Wild dogs in NSW have been fitted with GPS collars, as part of a $1.33 million project to determine the most effective strategies for controlling wild dogs and foxes.
Thirty-nine dogs in the Walcha, Macleay and Hastings areas have been given the collars, allowing researchers to track exactly where the dogs travel and which poisoned baits they take.
The program will measure the effectiveness of using the poison 1080 in baits at rates of 10 and 40 baits per kilometre. To better judge effectiveness, the collars are equipped with a mortality sensor that tells the researcher if the dog is alive or not.
“We’re committed to reducing the cost of wild dogs to agriculture, the environment, economy and the whole community by ensuring the best management strategies in place,” NSW Primary Industries Minister, Katrina Hodgkinson said.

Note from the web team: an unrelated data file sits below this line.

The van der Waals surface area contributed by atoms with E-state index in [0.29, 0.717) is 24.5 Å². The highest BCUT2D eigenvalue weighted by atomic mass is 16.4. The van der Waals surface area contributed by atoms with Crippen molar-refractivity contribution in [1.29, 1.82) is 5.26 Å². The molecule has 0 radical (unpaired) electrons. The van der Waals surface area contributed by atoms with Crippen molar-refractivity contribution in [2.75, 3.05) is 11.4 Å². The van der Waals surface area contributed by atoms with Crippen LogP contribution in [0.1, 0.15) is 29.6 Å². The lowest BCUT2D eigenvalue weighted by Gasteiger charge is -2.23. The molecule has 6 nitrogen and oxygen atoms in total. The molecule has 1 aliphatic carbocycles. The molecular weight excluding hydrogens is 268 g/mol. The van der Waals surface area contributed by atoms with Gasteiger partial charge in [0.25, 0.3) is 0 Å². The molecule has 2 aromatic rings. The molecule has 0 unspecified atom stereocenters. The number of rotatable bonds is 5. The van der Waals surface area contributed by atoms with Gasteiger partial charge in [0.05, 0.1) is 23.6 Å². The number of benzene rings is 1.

NSW grazier Brian Tomalin said the project would help reduce the damage caused by wild dogs, which costs the state $16m annually.
“This project gives us more tools to work with to help reduce the costs of damage,” Mr Tomalin said.
“The more knowledge we have the better control we can have.”